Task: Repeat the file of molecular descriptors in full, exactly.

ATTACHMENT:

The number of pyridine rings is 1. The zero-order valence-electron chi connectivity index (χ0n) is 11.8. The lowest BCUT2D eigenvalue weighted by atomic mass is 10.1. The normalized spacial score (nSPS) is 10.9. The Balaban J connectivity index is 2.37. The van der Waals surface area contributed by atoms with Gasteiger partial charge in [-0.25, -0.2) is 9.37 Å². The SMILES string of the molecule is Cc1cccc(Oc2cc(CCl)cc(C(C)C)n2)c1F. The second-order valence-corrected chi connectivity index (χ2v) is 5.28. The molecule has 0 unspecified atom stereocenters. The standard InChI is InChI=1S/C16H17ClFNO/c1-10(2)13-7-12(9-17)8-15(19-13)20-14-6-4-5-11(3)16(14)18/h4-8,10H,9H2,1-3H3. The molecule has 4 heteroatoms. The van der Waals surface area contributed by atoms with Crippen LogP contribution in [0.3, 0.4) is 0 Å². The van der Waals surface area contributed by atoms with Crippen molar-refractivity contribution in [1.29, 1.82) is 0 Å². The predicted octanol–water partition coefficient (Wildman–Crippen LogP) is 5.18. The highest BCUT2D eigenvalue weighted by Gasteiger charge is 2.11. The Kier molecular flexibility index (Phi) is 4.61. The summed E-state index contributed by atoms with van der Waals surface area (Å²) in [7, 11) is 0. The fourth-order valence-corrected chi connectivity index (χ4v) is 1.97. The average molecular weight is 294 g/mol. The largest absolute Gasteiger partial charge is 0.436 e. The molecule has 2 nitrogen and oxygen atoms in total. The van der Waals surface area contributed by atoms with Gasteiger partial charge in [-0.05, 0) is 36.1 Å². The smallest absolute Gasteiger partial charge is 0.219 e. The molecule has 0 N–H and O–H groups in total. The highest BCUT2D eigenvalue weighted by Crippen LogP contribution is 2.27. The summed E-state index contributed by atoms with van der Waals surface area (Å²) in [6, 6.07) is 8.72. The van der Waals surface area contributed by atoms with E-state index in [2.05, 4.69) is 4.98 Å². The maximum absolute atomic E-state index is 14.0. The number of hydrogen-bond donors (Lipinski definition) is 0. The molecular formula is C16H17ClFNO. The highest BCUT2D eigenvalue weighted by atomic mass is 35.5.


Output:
The number of pyridine rings is 1. The zero-order valence-electron chi connectivity index (χ0n) is 11.8. The lowest BCUT2D eigenvalue weighted by atomic mass is 10.1. The normalized spacial score (nSPS) is 10.9. The Balaban J connectivity index is 2.37. The van der Waals surface area contributed by atoms with Gasteiger partial charge in [-0.25, -0.2) is 9.37 Å². The SMILES string of the molecule is Cc1cccc(Oc2cc(CCl)cc(C(C)C)n2)c1F. The second-order valence-corrected chi connectivity index (χ2v) is 5.28. The molecule has 0 unspecified atom stereocenters. The standard InChI is InChI=1S/C16H17ClFNO/c1-10(2)13-7-12(9-17)8-15(19-13)20-14-6-4-5-11(3)16(14)18/h4-8,10H,9H2,1-3H3. The molecule has 4 heteroatoms. The van der Waals surface area contributed by atoms with Crippen LogP contribution in [0.3, 0.4) is 0 Å². The van der Waals surface area contributed by atoms with Crippen molar-refractivity contribution in [1.29, 1.82) is 0 Å². The predicted octanol–water partition coefficient (Wildman–Crippen LogP) is 5.18. The highest BCUT2D eigenvalue weighted by Gasteiger charge is 2.11. The Kier molecular flexibility index (Phi) is 4.61. The summed E-state index contributed by atoms with van der Waals surface area (Å²) in [7, 11) is 0. The fourth-order valence-corrected chi connectivity index (χ4v) is 1.97. The average molecular weight is 294 g/mol. The largest absolute Gasteiger partial charge is 0.436 e. The molecule has 2 nitrogen and oxygen atoms in total. The van der Waals surface area contributed by atoms with Gasteiger partial charge in [-0.05, 0) is 36.1 Å². The smallest absolute Gasteiger partial charge is 0.219 e. The molecule has 0 N–H and O–H groups in total. The highest BCUT2D eigenvalue weighted by Crippen LogP contribution is 2.27. The summed E-state index contributed by atoms with van der Waals surface area (Å²) in [6, 6.07) is 8.72. The van der Waals surface area contributed by atoms with E-state index in [2.05, 4.69) is 4.98 Å². The maximum absolute atomic E-state index is 14.0. The number of hydrogen-bond donors (Lipinski definition) is 0. The molecular formula is C16H17ClFNO. The highest BCUT2D eigenvalue weighted by atomic mass is 35.5.